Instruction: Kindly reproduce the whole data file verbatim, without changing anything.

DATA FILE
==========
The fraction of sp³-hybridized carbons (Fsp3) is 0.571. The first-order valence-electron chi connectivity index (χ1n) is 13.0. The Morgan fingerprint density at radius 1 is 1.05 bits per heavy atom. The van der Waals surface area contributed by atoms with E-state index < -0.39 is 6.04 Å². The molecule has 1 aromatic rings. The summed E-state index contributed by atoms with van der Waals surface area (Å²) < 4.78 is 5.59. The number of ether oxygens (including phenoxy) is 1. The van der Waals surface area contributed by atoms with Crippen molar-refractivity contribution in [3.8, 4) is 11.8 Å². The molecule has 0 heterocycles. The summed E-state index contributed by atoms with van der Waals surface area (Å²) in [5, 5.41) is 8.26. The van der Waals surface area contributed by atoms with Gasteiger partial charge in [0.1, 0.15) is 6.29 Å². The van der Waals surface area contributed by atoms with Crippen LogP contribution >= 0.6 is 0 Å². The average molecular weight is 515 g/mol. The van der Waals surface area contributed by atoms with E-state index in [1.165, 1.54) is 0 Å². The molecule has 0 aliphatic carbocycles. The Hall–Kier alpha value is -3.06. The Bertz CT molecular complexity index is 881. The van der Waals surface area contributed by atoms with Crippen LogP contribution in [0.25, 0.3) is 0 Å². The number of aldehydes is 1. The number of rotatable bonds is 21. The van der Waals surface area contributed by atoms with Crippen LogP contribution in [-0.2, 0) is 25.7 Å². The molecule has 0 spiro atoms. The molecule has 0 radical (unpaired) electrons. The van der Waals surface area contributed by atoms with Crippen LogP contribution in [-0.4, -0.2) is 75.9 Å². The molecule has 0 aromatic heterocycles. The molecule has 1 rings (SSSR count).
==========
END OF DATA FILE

The fraction of sp³-hybridized carbons (Fsp3) is 0.571. The first-order valence-electron chi connectivity index (χ1n) is 13.0. The Morgan fingerprint density at radius 1 is 1.05 bits per heavy atom. The van der Waals surface area contributed by atoms with E-state index < -0.39 is 6.04 Å². The molecule has 1 aromatic rings. The summed E-state index contributed by atoms with van der Waals surface area (Å²) < 4.78 is 5.59. The number of ether oxygens (including phenoxy) is 1. The van der Waals surface area contributed by atoms with Crippen molar-refractivity contribution in [3.8, 4) is 11.8 Å². The molecule has 0 heterocycles. The summed E-state index contributed by atoms with van der Waals surface area (Å²) in [5, 5.41) is 8.26. The van der Waals surface area contributed by atoms with Gasteiger partial charge in [0.1, 0.15) is 6.29 Å². The van der Waals surface area contributed by atoms with Crippen LogP contribution >= 0.6 is 0 Å². The average molecular weight is 515 g/mol. The van der Waals surface area contributed by atoms with E-state index in [1.165, 1.54) is 0 Å². The molecule has 0 aliphatic carbocycles. The Hall–Kier alpha value is -3.06. The Bertz CT molecular complexity index is 881. The van der Waals surface area contributed by atoms with Crippen LogP contribution in [0.25, 0.3) is 0 Å². The number of aldehydes is 1. The number of rotatable bonds is 21. The van der Waals surface area contributed by atoms with Crippen LogP contribution in [-0.2, 0) is 25.7 Å². The molecule has 0 spiro atoms. The molecule has 0 radical (unpaired) electrons. The van der Waals surface area contributed by atoms with Crippen LogP contribution in [-0.4, -0.2) is 75.9 Å². The molecule has 0 aromatic heterocycles. The molecule has 1 rings (SSSR count).